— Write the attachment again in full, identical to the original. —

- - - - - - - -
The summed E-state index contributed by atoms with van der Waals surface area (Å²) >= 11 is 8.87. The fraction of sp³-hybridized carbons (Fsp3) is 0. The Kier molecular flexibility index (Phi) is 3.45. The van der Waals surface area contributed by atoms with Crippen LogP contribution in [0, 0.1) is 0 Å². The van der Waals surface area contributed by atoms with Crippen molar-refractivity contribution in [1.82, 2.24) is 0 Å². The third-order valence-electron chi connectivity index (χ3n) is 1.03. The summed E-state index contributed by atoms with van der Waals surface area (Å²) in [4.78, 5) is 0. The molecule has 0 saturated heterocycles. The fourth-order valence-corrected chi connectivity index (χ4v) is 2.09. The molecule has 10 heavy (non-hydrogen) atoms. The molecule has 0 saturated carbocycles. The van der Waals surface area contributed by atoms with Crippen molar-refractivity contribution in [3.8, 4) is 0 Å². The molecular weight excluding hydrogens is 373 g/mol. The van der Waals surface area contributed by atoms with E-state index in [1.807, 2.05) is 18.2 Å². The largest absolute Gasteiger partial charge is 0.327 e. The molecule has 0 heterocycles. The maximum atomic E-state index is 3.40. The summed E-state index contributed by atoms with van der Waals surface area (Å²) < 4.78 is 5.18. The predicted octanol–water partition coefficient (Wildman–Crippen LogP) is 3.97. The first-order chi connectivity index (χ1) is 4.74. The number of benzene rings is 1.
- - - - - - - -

The summed E-state index contributed by atoms with van der Waals surface area (Å²) >= 11 is 8.87. The fraction of sp³-hybridized carbons (Fsp3) is 0. The Kier molecular flexibility index (Phi) is 3.45. The van der Waals surface area contributed by atoms with Crippen LogP contribution in [0, 0.1) is 0 Å². The van der Waals surface area contributed by atoms with Crippen molar-refractivity contribution in [1.82, 2.24) is 0 Å². The third-order valence-electron chi connectivity index (χ3n) is 1.03. The summed E-state index contributed by atoms with van der Waals surface area (Å²) in [4.78, 5) is 0. The molecule has 0 saturated heterocycles. The fourth-order valence-corrected chi connectivity index (χ4v) is 2.09. The molecule has 10 heavy (non-hydrogen) atoms. The molecule has 0 saturated carbocycles. The van der Waals surface area contributed by atoms with Crippen molar-refractivity contribution in [3.8, 4) is 0 Å². The molecular weight excluding hydrogens is 373 g/mol. The van der Waals surface area contributed by atoms with E-state index in [1.807, 2.05) is 18.2 Å². The largest absolute Gasteiger partial charge is 0.327 e. The molecule has 0 heterocycles. The maximum atomic E-state index is 3.40. The summed E-state index contributed by atoms with van der Waals surface area (Å²) < 4.78 is 5.18. The predicted octanol–water partition coefficient (Wildman–Crippen LogP) is 3.97. The first-order chi connectivity index (χ1) is 4.74. The number of benzene rings is 1.